Monday, 25 August 2008

Startup Idea #85: Small idea-Exposing social networks in social networks

We have formed a partnership with Friendster as part of our effort to help our local startups break into global markets. Breaking into such markets has been difficult especially in this part of the world where connections are not as strong. We hope that though such partnerships, our startups have a better chance to achieve the success they desired.

As part of the partnership, Friendster and my office will conduct a joint call for innovative applications on their platforms. Successful applicants can then receive some micro funding (S$50,000) to develop their applications as well as marketing support from Friendster to push their applications out to market.

After the announcement was made, I started helping startups develop their ideas. One strong theme that came out during the discussions was this: social networks are meant for connections, and not for anything else. Very strangely though, you see very little applications that focus on managing your social connections.

Yes, there are countless applications that allows 'friends' to share media/information and to conduct in endless gift giving but these are not what I meant.

Image representing Xobni as depicted in CrunchBaseImage via CrunchBase, source unknown
The class of applications I am referring to are more inline with things like MyBlogLog and Xobni.
Applications that help to expose the social networks around you so that you can better manage them. Why isn't that an app that shows who has viewed your profile? Why can't I know who are my real friends as determined by the exact communication that have happen within the network? (Maybe there are. If you know any, do drop a comment and let me know).

Anyway, I hope that more apps appear that help to expose our real social networks and hopefully better utilise them.

Saturday, 23 August 2008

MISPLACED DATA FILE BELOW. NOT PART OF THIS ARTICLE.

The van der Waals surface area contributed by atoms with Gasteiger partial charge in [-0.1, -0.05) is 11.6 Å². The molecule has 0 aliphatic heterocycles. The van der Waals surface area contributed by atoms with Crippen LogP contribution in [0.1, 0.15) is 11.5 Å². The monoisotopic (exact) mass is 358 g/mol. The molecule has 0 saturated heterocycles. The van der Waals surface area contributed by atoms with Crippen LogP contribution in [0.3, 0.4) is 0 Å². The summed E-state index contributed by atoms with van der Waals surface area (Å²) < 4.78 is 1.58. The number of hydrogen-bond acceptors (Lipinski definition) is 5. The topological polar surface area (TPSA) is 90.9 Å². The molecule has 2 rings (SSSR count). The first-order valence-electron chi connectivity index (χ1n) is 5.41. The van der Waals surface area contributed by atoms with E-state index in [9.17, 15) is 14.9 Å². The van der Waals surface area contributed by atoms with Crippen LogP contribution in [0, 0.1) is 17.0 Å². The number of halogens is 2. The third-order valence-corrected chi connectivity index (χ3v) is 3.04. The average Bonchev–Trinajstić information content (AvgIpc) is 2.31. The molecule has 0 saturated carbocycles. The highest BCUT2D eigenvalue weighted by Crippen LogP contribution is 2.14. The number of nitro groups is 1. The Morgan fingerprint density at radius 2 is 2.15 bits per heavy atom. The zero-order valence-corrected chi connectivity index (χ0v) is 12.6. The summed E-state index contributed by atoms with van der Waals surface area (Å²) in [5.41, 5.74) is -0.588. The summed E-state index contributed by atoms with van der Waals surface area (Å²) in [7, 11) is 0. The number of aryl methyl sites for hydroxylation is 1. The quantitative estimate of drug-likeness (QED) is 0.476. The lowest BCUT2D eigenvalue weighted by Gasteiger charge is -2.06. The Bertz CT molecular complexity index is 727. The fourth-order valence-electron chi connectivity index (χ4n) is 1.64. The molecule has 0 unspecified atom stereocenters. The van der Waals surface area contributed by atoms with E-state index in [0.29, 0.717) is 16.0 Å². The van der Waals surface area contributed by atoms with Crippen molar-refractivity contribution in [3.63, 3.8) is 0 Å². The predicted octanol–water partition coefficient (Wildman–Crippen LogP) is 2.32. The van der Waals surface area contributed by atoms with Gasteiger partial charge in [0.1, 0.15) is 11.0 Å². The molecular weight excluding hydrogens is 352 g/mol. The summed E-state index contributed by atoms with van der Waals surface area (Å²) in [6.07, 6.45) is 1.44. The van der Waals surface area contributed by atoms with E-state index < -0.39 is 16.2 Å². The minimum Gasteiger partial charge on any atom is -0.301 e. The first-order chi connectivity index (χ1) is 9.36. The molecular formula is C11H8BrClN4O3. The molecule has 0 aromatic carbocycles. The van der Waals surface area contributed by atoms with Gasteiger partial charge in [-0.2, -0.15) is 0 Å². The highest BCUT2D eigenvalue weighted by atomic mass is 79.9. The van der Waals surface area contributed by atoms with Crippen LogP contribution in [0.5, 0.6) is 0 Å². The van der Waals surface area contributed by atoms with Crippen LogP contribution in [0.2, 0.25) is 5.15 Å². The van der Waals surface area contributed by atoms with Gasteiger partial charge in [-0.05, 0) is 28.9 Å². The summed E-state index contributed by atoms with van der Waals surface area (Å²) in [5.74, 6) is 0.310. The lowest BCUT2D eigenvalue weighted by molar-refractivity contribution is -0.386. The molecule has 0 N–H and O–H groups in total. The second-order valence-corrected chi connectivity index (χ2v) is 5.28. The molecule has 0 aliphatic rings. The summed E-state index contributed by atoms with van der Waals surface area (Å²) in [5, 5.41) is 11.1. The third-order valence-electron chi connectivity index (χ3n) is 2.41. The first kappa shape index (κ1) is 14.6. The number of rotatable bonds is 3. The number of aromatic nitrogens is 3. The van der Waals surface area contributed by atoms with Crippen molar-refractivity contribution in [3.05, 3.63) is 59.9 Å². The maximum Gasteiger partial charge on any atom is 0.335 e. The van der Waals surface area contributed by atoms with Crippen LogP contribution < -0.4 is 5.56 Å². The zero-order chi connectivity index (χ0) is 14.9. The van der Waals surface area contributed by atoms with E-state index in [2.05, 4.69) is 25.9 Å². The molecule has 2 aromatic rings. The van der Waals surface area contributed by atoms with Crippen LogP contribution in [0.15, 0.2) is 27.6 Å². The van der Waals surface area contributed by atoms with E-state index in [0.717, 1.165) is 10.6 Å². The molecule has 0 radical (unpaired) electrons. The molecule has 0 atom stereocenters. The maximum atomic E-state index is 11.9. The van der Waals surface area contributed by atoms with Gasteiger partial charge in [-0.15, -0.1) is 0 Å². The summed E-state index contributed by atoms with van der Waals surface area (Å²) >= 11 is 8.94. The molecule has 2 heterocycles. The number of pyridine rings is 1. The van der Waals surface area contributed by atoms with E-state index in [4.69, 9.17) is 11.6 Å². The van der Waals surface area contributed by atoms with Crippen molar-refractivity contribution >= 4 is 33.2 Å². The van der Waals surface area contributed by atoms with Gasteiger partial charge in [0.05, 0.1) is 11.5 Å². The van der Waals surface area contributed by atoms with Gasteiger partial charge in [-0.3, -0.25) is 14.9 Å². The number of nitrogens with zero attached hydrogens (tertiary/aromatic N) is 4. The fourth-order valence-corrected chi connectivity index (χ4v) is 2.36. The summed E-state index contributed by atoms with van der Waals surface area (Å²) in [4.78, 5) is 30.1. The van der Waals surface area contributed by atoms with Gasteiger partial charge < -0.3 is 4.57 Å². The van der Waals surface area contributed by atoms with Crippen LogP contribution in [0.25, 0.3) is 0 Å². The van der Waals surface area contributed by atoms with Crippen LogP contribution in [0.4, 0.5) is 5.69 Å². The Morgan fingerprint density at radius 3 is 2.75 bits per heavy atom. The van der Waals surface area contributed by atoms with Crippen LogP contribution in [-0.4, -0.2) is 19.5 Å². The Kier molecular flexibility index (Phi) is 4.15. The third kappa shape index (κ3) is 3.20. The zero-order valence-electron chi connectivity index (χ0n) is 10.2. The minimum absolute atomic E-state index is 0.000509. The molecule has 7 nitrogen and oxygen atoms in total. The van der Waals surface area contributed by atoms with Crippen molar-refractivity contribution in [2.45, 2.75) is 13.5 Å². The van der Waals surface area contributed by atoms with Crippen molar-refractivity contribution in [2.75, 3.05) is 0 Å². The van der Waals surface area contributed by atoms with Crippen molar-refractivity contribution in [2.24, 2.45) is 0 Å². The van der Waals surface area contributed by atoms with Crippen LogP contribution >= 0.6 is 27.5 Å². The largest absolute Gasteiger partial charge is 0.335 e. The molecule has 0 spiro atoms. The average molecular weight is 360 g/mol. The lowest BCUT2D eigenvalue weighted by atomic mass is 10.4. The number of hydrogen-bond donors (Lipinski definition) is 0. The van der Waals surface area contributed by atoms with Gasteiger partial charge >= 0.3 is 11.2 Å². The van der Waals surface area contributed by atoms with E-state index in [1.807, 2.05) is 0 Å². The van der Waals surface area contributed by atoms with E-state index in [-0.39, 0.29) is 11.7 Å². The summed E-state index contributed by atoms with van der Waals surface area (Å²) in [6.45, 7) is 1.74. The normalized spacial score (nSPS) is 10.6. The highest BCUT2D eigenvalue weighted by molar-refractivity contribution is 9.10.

I just bought Numerati

Continuing my passion for data driven businesses (see related blog posts here), I just bought a new book, Numerati.

Why did I buy this read, beyond the fact it fits out interests? His blog helps. Through the blog, I get the sense of what the book will say and it seems to be what I was interested in. In other words, his blog provided a weak form solution to the moral hazard problem. This got me into thinking about tools for book publishers.

Is there a TopSpin equivalent to help writers connect with their fans? Beyond blogging, is there other ways that an author can reach out to his audiences? How about a tool that aggregates all the potential book tour locations and provides an easy way for authors to plan their tour? More interestingly, is there a way for readers to contribute in future versions of the book and a tool can help them to provide the proper payment mechanisms to reward the contributors?

I think many possibilities exist if we think deeper about it. I have a candidate in mind who has the potential to do this in this part of the world: Bookjetty. Let's see if they have the vision to do this, rather than remaining to be just another book community.

Bonus reading: From the author's blog, I discovered his 2006 article on how mathes will transform our world.

Friday, 22 August 2008

Startup Idea #84: Small idea-Polyvore for brands you hate

I blogged about the genious of Polyvore a couple of days ago about how it is represents the emerging forms of branding 2.0. It is however, one experiment in what will be a new wave of opportunities in remaking branding. How this will play out in other medium (i.e. beyond pictures), other markets (beyond fashion) and other forms (beyond collage) will become the foundations for new powerhouses in branding.

One angle I have is to take the reverse of Polyvore. Rather than giving users the power to put together what they love, how about giving them the ability to show what they hate?

They are tons of bad services and products in the market. Give people the ability to voice their bad experiences through a simple application like Polyvore, where they can make fun of the brands. A sort of anti-polyvore.

Through a feature like recommendations, we can then allow the community to suggest better services or products to replace that was complaint about. A lead generation business can then be created based on these recommendations.

Finally, we will allow these bad services or products the opportunity to 'redeem' themselves by communicating, through public video or text, that they have improved their services.

What do you think? Will this work?

Thursday, 21 August 2008

Idea generation #46: Predictive analysis for injuries, p2p as our future, reminding us to be happy and more

Predictive analysis for sports injuries: An interesting articles talking about the value of speedy recovery to the sports economy. One interesting bit that caught my attention is this: